My guest blogger this time is Roger, whose wife had a stroke several years ago. So unimpressed was he by the care ‘pathway’ for his wife that he has campaigned tirelessly for improvements to stroke care in Scotland. Like me, he is not unhappy with the individual professionals who provide that care, it is the system as a whole that he would like to see improved, particularly in comparison with what is available to stroke patients in the rest of the UK and in other Western countries. Each year he reads the Scottish Stroke Improvement Plan (SSIP) with meticulous care.
These are some of his thoughts on the latest report produced in July 2021 by the Scottish Government for the year 2020:
It is good to see an upbeat report of stroke care in Scotland during the last year. A closer study of the report, and comparisons with similar reports from other countries reveals a little more.
Whilst there has been a small deterioration in performance against the Scottish stroke standards – all health boards continue to fail to achieve the targets set by government. These standards are below what is recommended in de facto stroke guidelines published by the British Association of Stroke Physicians (BASP), Royal College of Physicians (RCP), European Stroke Organisation (ESO) and World Stroke Organisations (WSO). De facto because Scotland’s national stroke guidelines were allowed to expire a few years ago and have not yet been replaced.
The main focus on stroke performance is on 4 of the 10 Scottish stroke standards – the ‘stroke bundle’ – these are process indicators that occur in the first 24 hours only. Academic papers appear to show achievement of these 4 indicators is indicative of reduced mortality, but not recovery.
So whilst these process indicators are important, 90% scanned within 12 hours is perhaps NOT indicative of stroke being a time critical medical emergency, and admission to a stroke unit says little about whether a stroke unit has special qualities, or whether people who survive a stroke remain in the stroke unit for the duration of their stay.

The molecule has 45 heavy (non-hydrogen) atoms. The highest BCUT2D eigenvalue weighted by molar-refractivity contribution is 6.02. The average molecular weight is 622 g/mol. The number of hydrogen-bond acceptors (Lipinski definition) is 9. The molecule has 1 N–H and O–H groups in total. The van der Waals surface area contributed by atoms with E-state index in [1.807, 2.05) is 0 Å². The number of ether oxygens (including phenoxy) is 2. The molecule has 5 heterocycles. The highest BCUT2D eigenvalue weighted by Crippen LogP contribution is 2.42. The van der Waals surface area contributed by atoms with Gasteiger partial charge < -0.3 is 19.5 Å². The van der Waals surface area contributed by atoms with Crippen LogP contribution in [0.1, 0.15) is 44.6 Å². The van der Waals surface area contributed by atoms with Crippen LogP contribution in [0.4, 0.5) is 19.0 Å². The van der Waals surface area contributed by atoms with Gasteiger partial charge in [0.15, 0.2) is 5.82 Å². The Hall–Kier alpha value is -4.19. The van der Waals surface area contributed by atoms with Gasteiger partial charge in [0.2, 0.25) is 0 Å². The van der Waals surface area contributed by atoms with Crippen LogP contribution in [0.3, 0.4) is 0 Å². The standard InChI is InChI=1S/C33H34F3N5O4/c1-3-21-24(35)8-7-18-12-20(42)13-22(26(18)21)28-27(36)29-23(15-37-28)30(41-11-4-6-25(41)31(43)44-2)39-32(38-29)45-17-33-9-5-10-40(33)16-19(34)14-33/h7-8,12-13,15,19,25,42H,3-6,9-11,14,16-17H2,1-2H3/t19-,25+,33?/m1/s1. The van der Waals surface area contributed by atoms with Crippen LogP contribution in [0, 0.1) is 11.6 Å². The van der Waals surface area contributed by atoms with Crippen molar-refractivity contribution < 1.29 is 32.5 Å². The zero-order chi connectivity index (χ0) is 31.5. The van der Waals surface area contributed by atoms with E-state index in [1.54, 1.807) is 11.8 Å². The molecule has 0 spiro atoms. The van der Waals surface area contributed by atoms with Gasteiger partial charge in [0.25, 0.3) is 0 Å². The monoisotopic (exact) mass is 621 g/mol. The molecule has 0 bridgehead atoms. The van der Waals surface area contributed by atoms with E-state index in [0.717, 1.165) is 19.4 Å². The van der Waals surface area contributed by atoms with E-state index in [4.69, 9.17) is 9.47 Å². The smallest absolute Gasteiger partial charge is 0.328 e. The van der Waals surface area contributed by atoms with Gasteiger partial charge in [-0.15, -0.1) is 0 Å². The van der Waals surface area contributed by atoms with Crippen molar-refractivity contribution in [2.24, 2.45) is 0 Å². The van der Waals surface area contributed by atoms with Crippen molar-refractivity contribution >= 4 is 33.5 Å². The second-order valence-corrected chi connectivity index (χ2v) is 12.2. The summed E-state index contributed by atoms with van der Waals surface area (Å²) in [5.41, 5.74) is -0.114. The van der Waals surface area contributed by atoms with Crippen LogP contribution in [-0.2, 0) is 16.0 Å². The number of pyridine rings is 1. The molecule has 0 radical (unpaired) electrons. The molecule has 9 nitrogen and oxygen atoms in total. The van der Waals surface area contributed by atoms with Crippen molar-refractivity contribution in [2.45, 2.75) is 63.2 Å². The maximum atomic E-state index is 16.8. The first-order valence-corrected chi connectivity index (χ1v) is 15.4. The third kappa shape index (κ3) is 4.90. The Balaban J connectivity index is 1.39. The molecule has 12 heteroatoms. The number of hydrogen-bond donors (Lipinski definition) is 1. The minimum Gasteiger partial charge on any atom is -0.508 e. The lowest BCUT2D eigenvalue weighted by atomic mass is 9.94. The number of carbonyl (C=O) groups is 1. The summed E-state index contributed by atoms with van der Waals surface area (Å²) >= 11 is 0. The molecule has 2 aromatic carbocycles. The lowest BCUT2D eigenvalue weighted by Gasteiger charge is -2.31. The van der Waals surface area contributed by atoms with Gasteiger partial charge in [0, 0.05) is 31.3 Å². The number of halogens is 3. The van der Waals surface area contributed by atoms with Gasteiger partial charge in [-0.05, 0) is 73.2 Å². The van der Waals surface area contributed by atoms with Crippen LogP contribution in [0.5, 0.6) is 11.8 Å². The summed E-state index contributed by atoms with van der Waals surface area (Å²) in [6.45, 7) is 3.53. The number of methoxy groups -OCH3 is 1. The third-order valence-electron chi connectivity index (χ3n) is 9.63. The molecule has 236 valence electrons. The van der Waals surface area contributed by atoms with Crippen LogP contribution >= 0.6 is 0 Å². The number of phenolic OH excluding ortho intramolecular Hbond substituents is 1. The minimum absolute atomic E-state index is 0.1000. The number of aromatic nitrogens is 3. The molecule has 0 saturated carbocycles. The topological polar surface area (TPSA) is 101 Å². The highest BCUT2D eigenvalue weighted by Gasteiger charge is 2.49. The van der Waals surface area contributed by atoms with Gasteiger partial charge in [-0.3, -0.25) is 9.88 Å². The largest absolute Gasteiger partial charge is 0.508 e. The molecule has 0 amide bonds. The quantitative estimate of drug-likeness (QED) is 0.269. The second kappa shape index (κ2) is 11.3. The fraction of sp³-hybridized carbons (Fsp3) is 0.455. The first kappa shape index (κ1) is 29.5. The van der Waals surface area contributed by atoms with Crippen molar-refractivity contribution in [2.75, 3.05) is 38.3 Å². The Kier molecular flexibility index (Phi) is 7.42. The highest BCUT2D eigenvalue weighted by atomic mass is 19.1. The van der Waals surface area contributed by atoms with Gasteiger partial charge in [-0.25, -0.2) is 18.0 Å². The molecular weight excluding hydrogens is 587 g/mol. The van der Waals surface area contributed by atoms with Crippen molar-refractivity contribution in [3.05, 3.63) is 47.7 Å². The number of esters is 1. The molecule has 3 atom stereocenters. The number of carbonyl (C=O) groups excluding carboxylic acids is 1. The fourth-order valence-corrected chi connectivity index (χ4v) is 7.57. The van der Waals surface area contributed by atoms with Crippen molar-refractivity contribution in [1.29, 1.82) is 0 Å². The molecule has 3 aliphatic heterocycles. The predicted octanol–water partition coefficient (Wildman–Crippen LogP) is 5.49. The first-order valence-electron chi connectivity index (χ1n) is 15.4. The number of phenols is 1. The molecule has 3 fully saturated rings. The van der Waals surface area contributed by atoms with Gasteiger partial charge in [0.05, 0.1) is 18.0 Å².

Deeper into the tableaux of the report we learn that over the last year some stroke patients also tested positive for covid, and as a result they were relocated to a covid ward, and did not receive stroke unit care. Some specialist stroke nurses were redeployed away from the stroke unit – but it was not clear whether their stroke unit retained its designation with a lower staffing level. One NHS Board reported its stroke unit was relocated to share a palliative ward – perhaps not the best place for those who have survived a stroke and are hopefully on the path to recovery and rehabilitation.
Whilst the report correctly points out the slight improvement in thrombolysis when viewed from the perspective of door to needle times – it doesn’t mention that no health board achieved the stroke standard, i.e.50% should be thrombolysed within 30 minutes. Perhaps more worryingly is the vast difference in thrombolysis rates across the country. Whilst Aberdeen achieves close to 20% – recognized as a target in other countries, the average is 9.8%, down from 10.1% last year.
The latter parts of the pathway for those who survive a stroke are now only hidden in the tableau appendix. This appears to indicate that across the country rehabilitation is not provided to patient needs, is often generic (as opposed to stroke/neurological specific) and is variable across the country. Although stroke units’ key competencies tend to focus on their multidisciplinary capabilities, it appears stroke rehabilitation goal setting is reported as NOT being multidisciplinary across the country.